Toronto Film Society presented Queen of Hearts (1936) on Monday, January 25, 1988 in a double bill with I See Ice! as part of the Season 40 Monday Evening Film Buffs Series “B”, Programme 4.
Production Company: Associated British Release of Associated Talking Picture production. Director: Monty Banks. Producer: Basil Dean. Screenplay: Clifford Grey, H.F. Maltby, Anthony Kimmons, Douglas Furber, Gordon Wellesley. Photography: John W. Boyle.
Cast: Gracie Fields (Grace Perkins), John Loder (Derek Cooper), Enid Stamp-Taylor (Yvonne), Fred Duprez (Zulenberg), Edward Rigby (Perkins), Julie Suedo (Rita Dow), Jean Lister (Mrs. Perkins), Hal Gordon (Stage Manager), Syd Crossley (P.C.), Madeleine Seymour (Mrs. Vandeleur), H.F. Maltby (Solicitor), Margaret Yarde (Mrs. Porter).
Tonight, “Our Gracie”, as she as known to millions, is back to entertain in what could be termed a British version of the Hollywood “backstage musical”. She plays a seamstress who works opposite a theatre, where her idol Derek Cooper (John Loder) is appearing. It’s Gracie to the rescue, as she saves him from the consequences of a drunk driving charge, being mistaken for the wealthy woman backing the show… as long as she gets the leading part. In true show-biz style she take it on–and should the result be any surprise?
The film was the first of Gracie’s to be directed by Monty Banks, who was to become her second husband. Banks, Italian-born and American-educated, was himself a knockabout comedian and prolific director of low-budget British comedies. He directed the first two George Formby films for producer Basil Dean, No Limit and Keep Your Seats Please. Banks’ background of zest, invention and humour is very evident in Queen of Hearts. The general comedy stream and extended slapstick sequences are a Banks trademark.
Also, the film provides a deliberate glamourization of Gracie. In the early Sally In the Alley, glamourization had been seen as an upper-class attempt to subvert her working-class naturalness and had been mocked. Her earlier films had pictured her as anything but glamourous. But, in a Cinderella-like way, tonight’s film shows her transformation from humble seamstress to glittering stage star.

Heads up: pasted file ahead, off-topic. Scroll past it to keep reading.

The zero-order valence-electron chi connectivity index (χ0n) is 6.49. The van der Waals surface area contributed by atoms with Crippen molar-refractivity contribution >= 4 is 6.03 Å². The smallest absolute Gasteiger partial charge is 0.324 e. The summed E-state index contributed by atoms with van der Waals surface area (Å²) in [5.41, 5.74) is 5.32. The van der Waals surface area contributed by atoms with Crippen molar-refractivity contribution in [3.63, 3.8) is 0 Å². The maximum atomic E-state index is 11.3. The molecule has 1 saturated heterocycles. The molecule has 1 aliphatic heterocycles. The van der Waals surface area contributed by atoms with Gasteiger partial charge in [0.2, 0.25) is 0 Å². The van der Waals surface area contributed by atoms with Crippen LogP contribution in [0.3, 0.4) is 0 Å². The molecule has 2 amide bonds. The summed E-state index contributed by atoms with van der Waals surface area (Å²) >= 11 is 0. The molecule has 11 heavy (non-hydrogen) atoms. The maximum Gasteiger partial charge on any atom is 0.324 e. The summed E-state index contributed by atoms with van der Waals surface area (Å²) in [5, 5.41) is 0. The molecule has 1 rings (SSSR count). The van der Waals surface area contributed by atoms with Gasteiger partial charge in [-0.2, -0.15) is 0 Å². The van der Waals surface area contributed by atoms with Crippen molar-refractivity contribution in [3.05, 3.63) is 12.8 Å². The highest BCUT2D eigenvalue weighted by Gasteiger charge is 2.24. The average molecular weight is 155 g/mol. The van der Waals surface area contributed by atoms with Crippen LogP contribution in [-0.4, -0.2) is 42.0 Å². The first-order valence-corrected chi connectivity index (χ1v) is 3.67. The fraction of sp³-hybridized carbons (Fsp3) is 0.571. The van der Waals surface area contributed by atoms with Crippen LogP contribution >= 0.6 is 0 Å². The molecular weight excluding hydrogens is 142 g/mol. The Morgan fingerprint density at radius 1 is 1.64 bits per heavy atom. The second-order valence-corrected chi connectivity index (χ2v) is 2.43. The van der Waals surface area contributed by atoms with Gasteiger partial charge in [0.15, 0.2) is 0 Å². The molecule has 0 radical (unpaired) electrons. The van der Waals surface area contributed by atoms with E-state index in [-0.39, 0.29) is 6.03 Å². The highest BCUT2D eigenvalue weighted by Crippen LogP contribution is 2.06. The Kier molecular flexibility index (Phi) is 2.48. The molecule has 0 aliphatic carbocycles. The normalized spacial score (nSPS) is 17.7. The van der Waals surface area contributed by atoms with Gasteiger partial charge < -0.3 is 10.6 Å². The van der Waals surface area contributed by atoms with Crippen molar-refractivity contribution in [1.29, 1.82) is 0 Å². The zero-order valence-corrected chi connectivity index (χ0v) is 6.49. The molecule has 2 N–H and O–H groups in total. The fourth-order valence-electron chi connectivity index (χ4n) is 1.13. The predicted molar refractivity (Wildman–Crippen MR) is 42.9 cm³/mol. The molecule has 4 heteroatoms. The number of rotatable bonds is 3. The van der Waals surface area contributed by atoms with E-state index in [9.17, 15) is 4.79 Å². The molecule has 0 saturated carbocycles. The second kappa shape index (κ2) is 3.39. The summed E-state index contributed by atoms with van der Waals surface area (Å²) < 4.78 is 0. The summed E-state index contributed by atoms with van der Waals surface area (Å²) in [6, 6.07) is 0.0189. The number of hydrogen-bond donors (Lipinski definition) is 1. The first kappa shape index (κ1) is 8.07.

Gracie Fields was born in Lancashire in 1898. She took to the stage as a child as a singer, and continued with various juvenile troupes. In 1915, she began appearances in British music halls and musical productions. Her first screen appearance was in Sally In the Alley in 1931. Last season, one of her earlier films Look Up and Laugh (1935) was part of one of the best received programmes of our season (with Forby’s Turned Out Nice Again). Fields became a national symbol, and to the British in the 1930s, she was simply “Our Gracie”. The highest-paid film star in the country… ships were named after, she was honoured with a CBE in 1938, the first female variety artiste to receive the decoration, and in 1979, shortly before her death, she became a Dame of the British Empire.
John Loder had been teamed before with Gracie. In Love, Life and Laughter (1934), he was the runaway Prince Charles Adolphus of Granau, and in Sing As We Go he played Hugh Phillips, the mill-owner’s son. Loder was a matinee idol of the female set, who had first come to attention in Alexander Korda’s 1933 production of The Private Life of Henry VIII.
Director Monty Banks was born Mario Bianchi in Italy in 1897. He was the son of a composer and band-leader, and came to the U.S. in 1914 to appear o the New York stage as a comic dancer. He headed west to Hollywood, appearing in minor roles in “Fatty” Arbuckle comedies as well as in principal comic roles in silent two-reelers, some of which he directed himself. He went to England in 1928, where he became a director, but in Hitchcock-style played bit parts in his own films. He returned to the U.S. in 1940, directing just one film, Laurel and Hardy’s Great Guns (1941), one of the lesser Laurel and Hardy features. He became Gracie’s husband, and died in 1950.
Notes by Bill Sturrup